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Incomplete functional recovery after delirium in elderly people: a prospective cohort study



Delirium often has a poor outcome, but why some people have incomplete recovery is not well understood. Our objective was to identify factors associated with short-term (by discharge) and long-term (by 6 month) incomplete recovery of function following delirium.


In a prospective cohort study of elderly patients with delirium seen by geriatric medicine services, function was assessed at baseline, at hospital discharge and at six months.


Of 77 patients, vital and functional status at 6 months was known for 71, of whom 21 (30%) had died. Incomplete functional recovery, defined as ≥10 point decline in the Barthel Index, compared to pre-morbid status, was present in 27 (54%) of the 50 survivors. Factors associated with death or loss of function at hospital discharge were frailty, absence of agitation (hypoactive delirium), a cardiac cause and poor recognition of delirium by the treating service. Frailty, causes other than medications, and poor recognition of delirium by the treating service were associated with death or poor functional recovery at 6 months.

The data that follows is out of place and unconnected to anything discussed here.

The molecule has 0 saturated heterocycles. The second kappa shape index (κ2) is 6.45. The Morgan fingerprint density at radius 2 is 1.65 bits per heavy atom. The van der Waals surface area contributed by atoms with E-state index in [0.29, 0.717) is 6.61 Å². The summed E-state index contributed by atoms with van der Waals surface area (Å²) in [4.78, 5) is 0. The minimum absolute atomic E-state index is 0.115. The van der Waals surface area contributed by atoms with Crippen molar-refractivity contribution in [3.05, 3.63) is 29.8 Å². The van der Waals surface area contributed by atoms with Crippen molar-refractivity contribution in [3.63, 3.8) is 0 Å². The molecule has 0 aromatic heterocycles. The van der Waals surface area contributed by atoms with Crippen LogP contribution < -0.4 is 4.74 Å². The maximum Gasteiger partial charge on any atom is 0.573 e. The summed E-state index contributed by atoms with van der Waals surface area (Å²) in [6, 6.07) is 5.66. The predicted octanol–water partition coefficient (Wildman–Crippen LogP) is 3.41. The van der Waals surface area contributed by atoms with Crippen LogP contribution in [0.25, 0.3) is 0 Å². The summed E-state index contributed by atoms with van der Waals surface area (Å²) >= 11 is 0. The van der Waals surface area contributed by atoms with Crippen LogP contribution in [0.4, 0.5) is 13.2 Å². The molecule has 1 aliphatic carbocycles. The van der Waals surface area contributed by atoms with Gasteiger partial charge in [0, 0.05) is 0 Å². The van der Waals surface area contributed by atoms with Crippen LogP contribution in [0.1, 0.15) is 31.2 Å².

Pre-existing frailty, cardiac cause of delirium, and poor early recognition by treating physicians are associated with worse outcomes. Many physicians view the adverse outcomes of delirium as intractable. While in some measure this might be true, more skilled care is a potential remedy within their grasp.